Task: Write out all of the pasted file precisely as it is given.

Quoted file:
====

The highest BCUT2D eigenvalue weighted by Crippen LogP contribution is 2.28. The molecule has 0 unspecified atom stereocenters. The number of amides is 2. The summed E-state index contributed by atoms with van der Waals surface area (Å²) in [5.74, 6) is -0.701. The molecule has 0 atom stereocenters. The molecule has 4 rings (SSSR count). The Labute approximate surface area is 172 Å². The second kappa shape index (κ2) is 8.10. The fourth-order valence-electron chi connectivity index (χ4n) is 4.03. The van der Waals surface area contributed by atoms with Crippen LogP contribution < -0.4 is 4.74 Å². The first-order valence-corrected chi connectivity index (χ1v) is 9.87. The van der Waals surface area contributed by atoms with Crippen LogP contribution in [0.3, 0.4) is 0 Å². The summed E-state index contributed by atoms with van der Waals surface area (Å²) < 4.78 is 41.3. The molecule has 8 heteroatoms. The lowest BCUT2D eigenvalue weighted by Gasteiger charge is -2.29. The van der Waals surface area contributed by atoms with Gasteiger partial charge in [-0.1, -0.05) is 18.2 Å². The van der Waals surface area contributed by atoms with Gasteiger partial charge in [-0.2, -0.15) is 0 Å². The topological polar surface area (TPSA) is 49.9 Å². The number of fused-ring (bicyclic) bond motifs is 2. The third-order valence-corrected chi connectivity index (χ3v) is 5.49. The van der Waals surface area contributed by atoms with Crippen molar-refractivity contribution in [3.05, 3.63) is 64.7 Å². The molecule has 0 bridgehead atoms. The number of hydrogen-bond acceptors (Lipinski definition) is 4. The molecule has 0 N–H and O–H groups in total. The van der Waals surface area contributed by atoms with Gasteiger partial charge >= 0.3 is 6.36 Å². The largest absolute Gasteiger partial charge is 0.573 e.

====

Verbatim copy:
The highest BCUT2D eigenvalue weighted by Crippen LogP contribution is 2.28. The molecule has 0 unspecified atom stereocenters. The number of amides is 2. The summed E-state index contributed by atoms with van der Waals surface area (Å²) in [5.74, 6) is -0.701. The molecule has 0 atom stereocenters. The molecule has 4 rings (SSSR count). The Labute approximate surface area is 172 Å². The second kappa shape index (κ2) is 8.10. The fourth-order valence-electron chi connectivity index (χ4n) is 4.03. The van der Waals surface area contributed by atoms with Crippen LogP contribution < -0.4 is 4.74 Å². The first-order valence-corrected chi connectivity index (χ1v) is 9.87. The van der Waals surface area contributed by atoms with Crippen LogP contribution in [0.3, 0.4) is 0 Å². The summed E-state index contributed by atoms with van der Waals surface area (Å²) < 4.78 is 41.3. The molecule has 8 heteroatoms. The lowest BCUT2D eigenvalue weighted by Gasteiger charge is -2.29. The van der Waals surface area contributed by atoms with Gasteiger partial charge in [-0.1, -0.05) is 18.2 Å². The van der Waals surface area contributed by atoms with Gasteiger partial charge in [-0.2, -0.15) is 0 Å². The topological polar surface area (TPSA) is 49.9 Å². The number of fused-ring (bicyclic) bond motifs is 2. The third-order valence-corrected chi connectivity index (χ3v) is 5.49. The van der Waals surface area contributed by atoms with Crippen molar-refractivity contribution in [3.05, 3.63) is 64.7 Å². The molecule has 0 bridgehead atoms. The number of hydrogen-bond acceptors (Lipinski definition) is 4. The molecule has 0 N–H and O–H groups in total. The van der Waals surface area contributed by atoms with Gasteiger partial charge >= 0.3 is 6.36 Å². The largest absolute Gasteiger partial charge is 0.573 e.